For humans, bees are among the most important creatures on Earth. And while we often associate the danger of an unpleasant sting with bees—fleeing our seats at an outdoor cafe!—there’s so much more to bees than their sting. These 10 facts about bees (did you know there are nearly 20,000 known species of bees in seven recognized biological families?) will blow your mind.
Let’s get what we fear the most about them out of the way: their sting. The first thing you should know is that it actually has some benefits! A toxin in bee venom called melittin may prevent HIV, according to scientists at Washington University in St. Louis. The melittin can kill HIV by poking holes into the virus’s protective envelope.
Bee stings may also ease pain associated with rheumatoid arthritis, according to researchers at the University of Sao Paulo. The team found that molecules in bee venom increase the body’s level of glucocorticoid, an anti-inflammatory hormone.
Now let’s move on to another common thing we associate bees with: honey! Globally, there are more honeybees than other types of bee and pollinating insects, making them the world’s most important pollinator of food crops. There are three kinds of bees in a hive: Queen, Worker and Drone. The worker bees are all female, and perform all the work for the hive.
A beehive in summer can have as many as 50,000 to 80,000 bees, with 556 worker bees required to gather a pound of honey. Also, bumblebees are round and fuzzy; honeybees are smaller and thinner, and while honeybees have a clear distinction between head and abdomen, bumblebees are “all of one piece.” Honeybees also have two clear sets of wings: a larger set in front and a smaller set in back. Interested in beekeeping? Check out these 14 tips for doing it in your backyard.
The average worker bee makes about 1/12th of a teaspoon of honey in her lifetime.
Beeswax is produced by worker bees thanks to the special glands on their stomach that secrete wax into little pockets that she chews with her mandibles and forms into a honeycomb. Here’s how to make beeswax candles in glass yogurt jars.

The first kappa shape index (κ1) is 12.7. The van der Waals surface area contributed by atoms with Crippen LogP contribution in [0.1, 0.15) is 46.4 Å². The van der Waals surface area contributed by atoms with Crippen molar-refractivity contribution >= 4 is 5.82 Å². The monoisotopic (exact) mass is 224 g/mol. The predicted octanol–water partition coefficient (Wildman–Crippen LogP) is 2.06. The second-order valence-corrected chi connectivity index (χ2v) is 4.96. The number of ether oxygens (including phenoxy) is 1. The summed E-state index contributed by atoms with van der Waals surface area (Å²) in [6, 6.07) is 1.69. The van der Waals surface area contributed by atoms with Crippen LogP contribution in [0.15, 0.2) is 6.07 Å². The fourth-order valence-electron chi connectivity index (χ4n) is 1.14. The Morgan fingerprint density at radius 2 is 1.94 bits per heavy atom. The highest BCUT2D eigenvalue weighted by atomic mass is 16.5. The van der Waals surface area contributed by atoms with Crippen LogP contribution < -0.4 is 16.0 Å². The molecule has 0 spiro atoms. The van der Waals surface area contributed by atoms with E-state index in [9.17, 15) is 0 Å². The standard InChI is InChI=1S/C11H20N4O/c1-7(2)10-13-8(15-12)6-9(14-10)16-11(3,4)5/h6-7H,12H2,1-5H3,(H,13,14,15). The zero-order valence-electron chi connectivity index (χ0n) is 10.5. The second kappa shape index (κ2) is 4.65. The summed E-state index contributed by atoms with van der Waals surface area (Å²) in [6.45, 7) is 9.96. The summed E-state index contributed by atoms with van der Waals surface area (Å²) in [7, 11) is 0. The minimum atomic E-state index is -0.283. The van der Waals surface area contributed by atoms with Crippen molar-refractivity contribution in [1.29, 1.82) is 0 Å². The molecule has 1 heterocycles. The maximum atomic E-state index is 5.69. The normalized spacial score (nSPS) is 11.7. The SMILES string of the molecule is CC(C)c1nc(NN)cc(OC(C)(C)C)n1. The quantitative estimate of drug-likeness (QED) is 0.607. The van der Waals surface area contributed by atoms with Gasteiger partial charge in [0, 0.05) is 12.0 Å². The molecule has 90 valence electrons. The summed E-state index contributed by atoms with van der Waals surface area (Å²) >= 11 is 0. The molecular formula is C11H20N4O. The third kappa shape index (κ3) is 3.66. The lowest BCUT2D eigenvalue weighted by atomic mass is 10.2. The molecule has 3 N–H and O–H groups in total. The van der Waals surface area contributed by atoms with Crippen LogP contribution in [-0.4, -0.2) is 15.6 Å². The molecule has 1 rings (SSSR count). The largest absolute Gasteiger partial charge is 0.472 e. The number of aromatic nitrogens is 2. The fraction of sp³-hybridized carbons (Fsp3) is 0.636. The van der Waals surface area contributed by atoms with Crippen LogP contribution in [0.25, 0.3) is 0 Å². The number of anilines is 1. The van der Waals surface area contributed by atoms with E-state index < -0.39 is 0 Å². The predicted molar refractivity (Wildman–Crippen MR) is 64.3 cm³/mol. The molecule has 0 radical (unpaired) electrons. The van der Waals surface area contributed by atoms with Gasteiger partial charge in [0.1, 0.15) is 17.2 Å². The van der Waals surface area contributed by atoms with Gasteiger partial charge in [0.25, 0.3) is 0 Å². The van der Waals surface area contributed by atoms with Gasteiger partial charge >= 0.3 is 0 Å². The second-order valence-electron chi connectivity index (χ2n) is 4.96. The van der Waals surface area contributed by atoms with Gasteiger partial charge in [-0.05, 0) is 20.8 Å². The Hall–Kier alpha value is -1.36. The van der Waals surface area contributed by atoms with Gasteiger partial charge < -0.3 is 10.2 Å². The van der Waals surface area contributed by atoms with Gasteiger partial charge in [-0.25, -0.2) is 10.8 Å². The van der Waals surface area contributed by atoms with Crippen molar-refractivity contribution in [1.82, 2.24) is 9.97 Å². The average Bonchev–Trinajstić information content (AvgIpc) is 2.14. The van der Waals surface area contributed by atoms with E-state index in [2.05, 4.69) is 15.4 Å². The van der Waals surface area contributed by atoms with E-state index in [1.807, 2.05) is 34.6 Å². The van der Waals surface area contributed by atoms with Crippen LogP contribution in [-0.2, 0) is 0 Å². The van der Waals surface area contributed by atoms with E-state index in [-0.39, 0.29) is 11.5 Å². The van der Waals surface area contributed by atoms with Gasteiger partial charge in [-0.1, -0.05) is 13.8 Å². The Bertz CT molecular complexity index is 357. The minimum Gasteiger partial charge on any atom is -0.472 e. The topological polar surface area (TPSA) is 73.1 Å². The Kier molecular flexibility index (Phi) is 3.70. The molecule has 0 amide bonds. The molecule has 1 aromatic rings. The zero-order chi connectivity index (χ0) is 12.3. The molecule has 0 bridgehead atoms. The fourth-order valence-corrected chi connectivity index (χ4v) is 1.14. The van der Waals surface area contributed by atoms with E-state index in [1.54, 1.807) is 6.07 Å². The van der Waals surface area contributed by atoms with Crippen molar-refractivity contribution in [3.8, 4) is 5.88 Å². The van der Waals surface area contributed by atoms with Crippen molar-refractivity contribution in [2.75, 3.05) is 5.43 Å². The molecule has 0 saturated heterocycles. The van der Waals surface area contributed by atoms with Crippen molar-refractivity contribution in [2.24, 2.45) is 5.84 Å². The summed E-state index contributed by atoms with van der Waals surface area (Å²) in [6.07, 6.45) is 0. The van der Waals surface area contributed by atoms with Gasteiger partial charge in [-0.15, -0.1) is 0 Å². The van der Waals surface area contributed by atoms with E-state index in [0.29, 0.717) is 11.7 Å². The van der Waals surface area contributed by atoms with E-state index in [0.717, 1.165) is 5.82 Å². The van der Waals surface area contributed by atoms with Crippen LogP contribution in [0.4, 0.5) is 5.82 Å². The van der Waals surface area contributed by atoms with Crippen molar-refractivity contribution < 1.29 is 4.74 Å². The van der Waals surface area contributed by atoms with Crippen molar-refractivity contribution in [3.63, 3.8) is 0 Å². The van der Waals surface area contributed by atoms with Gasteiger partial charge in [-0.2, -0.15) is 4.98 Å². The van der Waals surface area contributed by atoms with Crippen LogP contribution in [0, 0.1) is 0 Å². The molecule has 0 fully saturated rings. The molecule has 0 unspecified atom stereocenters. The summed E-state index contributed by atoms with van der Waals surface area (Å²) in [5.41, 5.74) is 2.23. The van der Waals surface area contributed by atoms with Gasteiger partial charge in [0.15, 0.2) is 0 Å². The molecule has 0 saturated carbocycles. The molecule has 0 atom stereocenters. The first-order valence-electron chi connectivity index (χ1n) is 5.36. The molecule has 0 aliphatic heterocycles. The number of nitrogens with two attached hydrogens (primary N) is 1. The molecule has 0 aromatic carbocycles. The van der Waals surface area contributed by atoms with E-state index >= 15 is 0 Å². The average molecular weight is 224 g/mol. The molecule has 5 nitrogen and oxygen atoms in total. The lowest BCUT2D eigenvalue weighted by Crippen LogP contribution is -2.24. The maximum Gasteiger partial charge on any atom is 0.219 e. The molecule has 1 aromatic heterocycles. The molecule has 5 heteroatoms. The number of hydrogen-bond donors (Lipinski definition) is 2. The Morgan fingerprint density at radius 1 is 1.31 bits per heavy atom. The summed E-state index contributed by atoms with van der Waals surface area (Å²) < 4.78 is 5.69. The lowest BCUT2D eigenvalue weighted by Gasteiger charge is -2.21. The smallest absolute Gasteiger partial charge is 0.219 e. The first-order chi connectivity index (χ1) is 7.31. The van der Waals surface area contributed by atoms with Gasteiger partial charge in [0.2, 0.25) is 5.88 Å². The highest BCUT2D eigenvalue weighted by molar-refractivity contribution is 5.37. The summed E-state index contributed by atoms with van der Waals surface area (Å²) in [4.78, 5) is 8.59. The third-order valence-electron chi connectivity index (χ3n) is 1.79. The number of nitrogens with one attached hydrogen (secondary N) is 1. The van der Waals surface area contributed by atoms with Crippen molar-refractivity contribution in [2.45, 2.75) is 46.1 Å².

Bees are the only insect in the world that make food humans can eat. Check out these bee-friendly plants to add to your yard.
Now, as far as how relatable they are to humans, there are quite a few things of which to take note! First of all, according to Bee America, bees make out faces the same way we do, taking parts like eyebrows, lips and ears to make out the whole face. This is called “configular processing.”
They’re mighty mathematicians, capable of solving what mathematicians call the “traveling salesman problem,” that even stumps some computers. The traveling salesman problem asks the following question: “Given a list of cities and the distances between each pair of cities, what is the shortest possible route that visits each city and returns to the origin city?” Researchers at Royal Holloway University in London found that bumblebees fly the shortest route possible between flowers, making them the only animals known to able to solve the problem.
Bees have incredible Viking-like super-vision. The Vikings are thought to have navigated with sundials. On cloudy days, they used chunks of calcite as polarized filter to keep them on track. The calcite was placed in front of their eyes in order to darken skies, manage reflections, or suppress glare from the surface of lakes or the sea. Bees, too, use the sun as a compass, so when it’s cloudy, they navigate by polarized light, using special photoreceptors to find where the sun is in the sky.
Pretty cool stuff, huh? Unfortunately, bee numbers are falling across the world due to things like pesticides and habitat loss. Help protect the bees that pollinate all those plants by creating a bee hotel.
There are many other ways you can help bees, too. Avoid using pesticides in your garden, plant some herbs and bee-friendly plants, and shop for certified organic food, since on average, plant, insect and bird life is 50% more abundant on organic farms.
Read more: familyhandyman.com